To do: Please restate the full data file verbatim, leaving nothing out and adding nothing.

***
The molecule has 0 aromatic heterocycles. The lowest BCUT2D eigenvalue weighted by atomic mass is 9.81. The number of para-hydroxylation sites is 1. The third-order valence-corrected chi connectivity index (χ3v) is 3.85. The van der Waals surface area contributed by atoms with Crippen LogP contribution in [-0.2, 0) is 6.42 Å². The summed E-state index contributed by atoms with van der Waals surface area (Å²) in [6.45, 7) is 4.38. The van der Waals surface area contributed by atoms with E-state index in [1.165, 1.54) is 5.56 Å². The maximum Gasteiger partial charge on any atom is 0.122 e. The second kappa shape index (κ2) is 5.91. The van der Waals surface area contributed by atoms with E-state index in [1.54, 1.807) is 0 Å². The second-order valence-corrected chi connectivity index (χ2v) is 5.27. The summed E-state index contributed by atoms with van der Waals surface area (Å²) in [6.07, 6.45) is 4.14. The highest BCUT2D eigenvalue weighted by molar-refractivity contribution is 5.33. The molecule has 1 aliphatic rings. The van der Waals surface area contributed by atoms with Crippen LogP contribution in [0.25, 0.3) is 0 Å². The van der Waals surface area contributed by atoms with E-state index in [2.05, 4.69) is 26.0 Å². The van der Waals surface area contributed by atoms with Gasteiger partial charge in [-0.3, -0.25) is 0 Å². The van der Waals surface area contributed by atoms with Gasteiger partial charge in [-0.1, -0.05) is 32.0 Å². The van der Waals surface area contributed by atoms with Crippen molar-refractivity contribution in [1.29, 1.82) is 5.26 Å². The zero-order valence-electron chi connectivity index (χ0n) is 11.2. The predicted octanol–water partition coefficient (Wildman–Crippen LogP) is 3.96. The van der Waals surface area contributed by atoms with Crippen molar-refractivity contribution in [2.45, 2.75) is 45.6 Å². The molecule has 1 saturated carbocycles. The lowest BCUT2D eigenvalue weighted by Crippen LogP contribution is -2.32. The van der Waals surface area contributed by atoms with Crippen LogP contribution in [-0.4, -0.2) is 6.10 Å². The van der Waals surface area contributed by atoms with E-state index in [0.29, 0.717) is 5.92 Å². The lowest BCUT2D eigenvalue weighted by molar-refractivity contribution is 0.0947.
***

The molecule has 0 aromatic heterocycles. The lowest BCUT2D eigenvalue weighted by atomic mass is 9.81. The number of para-hydroxylation sites is 1. The third-order valence-corrected chi connectivity index (χ3v) is 3.85. The van der Waals surface area contributed by atoms with Crippen LogP contribution in [-0.2, 0) is 6.42 Å². The summed E-state index contributed by atoms with van der Waals surface area (Å²) in [6.45, 7) is 4.38. The van der Waals surface area contributed by atoms with E-state index in [1.165, 1.54) is 5.56 Å². The maximum Gasteiger partial charge on any atom is 0.122 e. The second kappa shape index (κ2) is 5.91. The van der Waals surface area contributed by atoms with E-state index in [1.54, 1.807) is 0 Å². The second-order valence-corrected chi connectivity index (χ2v) is 5.27. The summed E-state index contributed by atoms with van der Waals surface area (Å²) in [6.07, 6.45) is 4.14. The highest BCUT2D eigenvalue weighted by molar-refractivity contribution is 5.33. The molecule has 1 aliphatic rings. The van der Waals surface area contributed by atoms with Crippen LogP contribution in [0.25, 0.3) is 0 Å². The van der Waals surface area contributed by atoms with E-state index in [2.05, 4.69) is 26.0 Å². The van der Waals surface area contributed by atoms with Gasteiger partial charge in [-0.3, -0.25) is 0 Å². The van der Waals surface area contributed by atoms with Gasteiger partial charge in [-0.1, -0.05) is 32.0 Å². The van der Waals surface area contributed by atoms with Crippen molar-refractivity contribution in [1.29, 1.82) is 5.26 Å². The zero-order valence-electron chi connectivity index (χ0n) is 11.2. The predicted octanol–water partition coefficient (Wildman–Crippen LogP) is 3.96. The van der Waals surface area contributed by atoms with Crippen molar-refractivity contribution in [2.45, 2.75) is 45.6 Å². The molecule has 1 saturated carbocycles. The lowest BCUT2D eigenvalue weighted by Crippen LogP contribution is -2.32. The van der Waals surface area contributed by atoms with Crippen LogP contribution in [-0.4, -0.2) is 6.10 Å². The van der Waals surface area contributed by atoms with E-state index in [0.29, 0.717) is 5.92 Å². The lowest BCUT2D eigenvalue weighted by molar-refractivity contribution is 0.0947.